TSA relaxes ban on liquids in place since August terror plot
S.F. AIRPORT — It’s time for the nation’s travelers to add sandwich bags and tiny toiletries to their carry-on checklists.
The federal Transportation Security Administration announced Monday that it is adjusting its blanket ban on liquids, gels and aerosols, in place since a terrorist plot hinting at the use of these everyday substances was uncovered on Aug. 10.
Each passenger is now allowed to carry toiletries that are in containers holding three ounces or less that can fit in one sealed, quart-sized plastic zip-top bag. Unsealed bags are not allowed.
Passengers are also allowed to purchase beverages in the post-security stores before heading to the aircraft.
The new regulations go into effect at San Francisco International Airport starting at 4 a.m. today, airport spokesman Mike McCarron said at a news conference.
TSA Assistant Secretary Kip Hawley said Monday that his organization determined that small, travel-sized liquids are safe to bring through security checkpoints in limited quantities, as they don’t contain enough material to destroy an airplane.
Necessities such as baby formula, medications and diabetic treatments must be shown to security officers at the checkpoint, but these items will not count toward the passenger’s one bagful of liquid toiletries, McCarron said.
The day the regulations came into effect, passengers had to either dump bottles of wine or, in some cases, finish it before boarding. Wine Wisdom, one such store at SFO, suffered an estimated 90 percent drop in business, employee Yousoff Banglee said.
“We’re very excited,” Banglee said of the regulation change.
Wait times at security checkpoints at SFO dropped significantly after the ban went into effect, shifting long lines to the ticket counters, where more people started checking most of their baggage. It also took longer to load and unload the planes of checked luggage.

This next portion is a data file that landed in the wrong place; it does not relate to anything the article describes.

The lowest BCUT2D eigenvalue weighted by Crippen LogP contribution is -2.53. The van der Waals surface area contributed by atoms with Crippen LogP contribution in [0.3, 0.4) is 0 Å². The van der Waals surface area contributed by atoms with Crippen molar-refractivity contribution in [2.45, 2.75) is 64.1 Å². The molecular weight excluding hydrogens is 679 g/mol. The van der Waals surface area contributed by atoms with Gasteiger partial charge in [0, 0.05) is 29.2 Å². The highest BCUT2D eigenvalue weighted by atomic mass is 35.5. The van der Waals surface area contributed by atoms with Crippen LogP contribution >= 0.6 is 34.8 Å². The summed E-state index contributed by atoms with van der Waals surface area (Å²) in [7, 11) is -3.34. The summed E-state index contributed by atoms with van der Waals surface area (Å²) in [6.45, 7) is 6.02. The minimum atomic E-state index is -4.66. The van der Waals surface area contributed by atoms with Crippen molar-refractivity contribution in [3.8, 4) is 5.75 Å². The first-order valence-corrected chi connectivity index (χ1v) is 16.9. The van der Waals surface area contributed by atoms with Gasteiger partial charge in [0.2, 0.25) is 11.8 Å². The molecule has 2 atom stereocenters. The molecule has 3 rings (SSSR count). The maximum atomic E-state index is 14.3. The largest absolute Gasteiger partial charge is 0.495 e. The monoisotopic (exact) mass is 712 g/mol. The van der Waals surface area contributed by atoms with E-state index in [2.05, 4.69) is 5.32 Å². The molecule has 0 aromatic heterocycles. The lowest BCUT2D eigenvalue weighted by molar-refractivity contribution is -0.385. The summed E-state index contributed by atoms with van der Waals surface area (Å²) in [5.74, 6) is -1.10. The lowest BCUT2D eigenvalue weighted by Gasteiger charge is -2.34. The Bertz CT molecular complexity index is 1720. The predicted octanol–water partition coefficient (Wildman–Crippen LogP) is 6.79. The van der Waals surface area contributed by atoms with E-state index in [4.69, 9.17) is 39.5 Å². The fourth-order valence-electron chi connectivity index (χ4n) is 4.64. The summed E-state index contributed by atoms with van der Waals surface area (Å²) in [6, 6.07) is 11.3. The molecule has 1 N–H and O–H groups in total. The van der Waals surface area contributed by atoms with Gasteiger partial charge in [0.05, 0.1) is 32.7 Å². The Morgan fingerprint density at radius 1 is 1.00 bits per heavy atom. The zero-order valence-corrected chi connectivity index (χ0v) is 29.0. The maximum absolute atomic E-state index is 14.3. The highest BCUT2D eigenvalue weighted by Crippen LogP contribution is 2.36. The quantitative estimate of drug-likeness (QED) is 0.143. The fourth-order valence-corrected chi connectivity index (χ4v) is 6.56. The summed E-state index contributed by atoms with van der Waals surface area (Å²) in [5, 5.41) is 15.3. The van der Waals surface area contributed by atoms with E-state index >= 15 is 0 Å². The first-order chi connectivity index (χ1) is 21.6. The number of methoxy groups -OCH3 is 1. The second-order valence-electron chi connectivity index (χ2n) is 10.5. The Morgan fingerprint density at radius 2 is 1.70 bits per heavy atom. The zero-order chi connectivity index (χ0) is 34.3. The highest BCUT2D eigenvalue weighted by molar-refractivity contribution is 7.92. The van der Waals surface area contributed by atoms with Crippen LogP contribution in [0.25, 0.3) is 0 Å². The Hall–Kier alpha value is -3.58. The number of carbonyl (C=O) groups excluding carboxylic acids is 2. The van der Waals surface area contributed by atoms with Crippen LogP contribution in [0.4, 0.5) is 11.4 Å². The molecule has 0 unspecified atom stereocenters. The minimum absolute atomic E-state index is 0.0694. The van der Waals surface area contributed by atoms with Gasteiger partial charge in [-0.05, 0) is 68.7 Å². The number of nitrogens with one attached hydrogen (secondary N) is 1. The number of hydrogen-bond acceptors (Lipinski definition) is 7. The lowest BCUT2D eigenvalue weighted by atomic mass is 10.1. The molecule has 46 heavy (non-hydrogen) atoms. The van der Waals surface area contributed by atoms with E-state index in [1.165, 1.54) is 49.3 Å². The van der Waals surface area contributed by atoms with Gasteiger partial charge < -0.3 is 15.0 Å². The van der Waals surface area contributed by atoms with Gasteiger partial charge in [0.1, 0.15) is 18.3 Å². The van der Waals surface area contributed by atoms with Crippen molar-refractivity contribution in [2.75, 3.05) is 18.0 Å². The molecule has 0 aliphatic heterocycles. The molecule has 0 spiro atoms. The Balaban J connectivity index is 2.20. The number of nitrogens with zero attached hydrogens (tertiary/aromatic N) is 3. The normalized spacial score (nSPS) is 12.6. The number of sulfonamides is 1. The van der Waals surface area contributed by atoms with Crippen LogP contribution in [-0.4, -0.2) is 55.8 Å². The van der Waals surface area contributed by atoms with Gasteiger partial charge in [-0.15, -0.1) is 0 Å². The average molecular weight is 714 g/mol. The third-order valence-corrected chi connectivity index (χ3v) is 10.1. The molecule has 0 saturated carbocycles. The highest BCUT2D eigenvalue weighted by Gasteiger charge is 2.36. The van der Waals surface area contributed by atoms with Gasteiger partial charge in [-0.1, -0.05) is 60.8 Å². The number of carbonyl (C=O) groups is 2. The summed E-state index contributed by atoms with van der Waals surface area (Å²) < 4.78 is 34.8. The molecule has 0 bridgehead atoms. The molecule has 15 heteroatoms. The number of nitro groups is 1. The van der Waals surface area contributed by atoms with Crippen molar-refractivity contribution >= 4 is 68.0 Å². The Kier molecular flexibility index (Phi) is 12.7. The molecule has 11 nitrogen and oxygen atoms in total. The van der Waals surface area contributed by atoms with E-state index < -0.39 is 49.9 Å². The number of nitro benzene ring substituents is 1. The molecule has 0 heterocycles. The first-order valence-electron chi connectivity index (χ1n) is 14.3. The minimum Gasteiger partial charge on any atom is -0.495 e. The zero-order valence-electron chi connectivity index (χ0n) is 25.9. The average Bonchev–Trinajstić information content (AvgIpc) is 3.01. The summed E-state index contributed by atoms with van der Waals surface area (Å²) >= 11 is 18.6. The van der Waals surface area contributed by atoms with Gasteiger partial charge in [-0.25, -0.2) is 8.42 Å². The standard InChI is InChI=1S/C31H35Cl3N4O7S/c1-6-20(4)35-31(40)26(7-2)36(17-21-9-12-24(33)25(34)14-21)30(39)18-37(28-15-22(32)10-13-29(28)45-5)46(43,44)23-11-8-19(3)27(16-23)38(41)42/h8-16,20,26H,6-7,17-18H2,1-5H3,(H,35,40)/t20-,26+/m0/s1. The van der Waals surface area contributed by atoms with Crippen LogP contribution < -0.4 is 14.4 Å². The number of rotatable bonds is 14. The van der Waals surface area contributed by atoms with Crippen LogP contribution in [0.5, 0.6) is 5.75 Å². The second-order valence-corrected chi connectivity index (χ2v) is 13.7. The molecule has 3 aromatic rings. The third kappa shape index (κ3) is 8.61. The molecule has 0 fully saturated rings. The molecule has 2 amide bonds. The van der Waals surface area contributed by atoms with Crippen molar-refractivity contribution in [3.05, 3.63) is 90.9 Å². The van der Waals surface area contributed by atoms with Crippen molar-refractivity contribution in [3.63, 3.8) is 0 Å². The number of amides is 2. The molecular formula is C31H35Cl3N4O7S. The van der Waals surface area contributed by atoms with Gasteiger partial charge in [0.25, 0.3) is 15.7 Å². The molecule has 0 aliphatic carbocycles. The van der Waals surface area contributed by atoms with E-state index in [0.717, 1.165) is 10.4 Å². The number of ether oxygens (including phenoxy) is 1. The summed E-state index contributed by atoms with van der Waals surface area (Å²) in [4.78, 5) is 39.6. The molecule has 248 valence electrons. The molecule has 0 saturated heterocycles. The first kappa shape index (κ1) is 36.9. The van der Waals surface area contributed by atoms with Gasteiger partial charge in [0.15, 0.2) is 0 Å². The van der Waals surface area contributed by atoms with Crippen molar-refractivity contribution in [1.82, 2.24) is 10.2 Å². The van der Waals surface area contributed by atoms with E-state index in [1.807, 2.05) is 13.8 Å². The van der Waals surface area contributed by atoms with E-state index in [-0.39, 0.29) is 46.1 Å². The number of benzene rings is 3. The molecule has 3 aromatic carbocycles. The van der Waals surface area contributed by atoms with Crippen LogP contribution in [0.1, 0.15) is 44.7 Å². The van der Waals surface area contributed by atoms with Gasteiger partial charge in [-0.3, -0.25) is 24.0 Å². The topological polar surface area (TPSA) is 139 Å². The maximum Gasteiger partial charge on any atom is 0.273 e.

McCarron said he expects the security lines to see a slight increase in wait time during the first couple days of the revised regulations, buthe said wait times should go back to the regular five to seven minutes.
McCarron, who demonstrated the proper way to enter security, said the sealed bag of toiletries should be taken out of any carry-on bags and placed on the conveyor belt with shoes and metal objects.
“This allows customer convenience but still ensures passenger safety at the same time,” McCarron said.
Carry-on items banned and permitted in U.S. airliners under security rules effective today:
» Liquid and gel toiletries in 3-ounce containers or smaller are allowed if they are in a clear plastic, quart-size ziplocked bag.
» Up to 4 ounces of some items are permitted in carry-on bags: eye drops, saline solution, nonprescription medicine and personal lubricants.
» Larger bottles of liquids and gels from outside — including shampoo, suntan lotion, creams and toothpaste — are allowed only in checked baggage.
» Drinks, liquids and gels purchased in airport stores inside the security checkpoints can be carried into passenger cabins.
» Baby formula and medications are allowed but will be inspected.
» Lighters are banned in carry-on bags and in checked luggage, unless they don’t have fuel or are in a case approved by the Transportation Department.
» Laptops, cell phones, pagers and personal data assistants are allowed.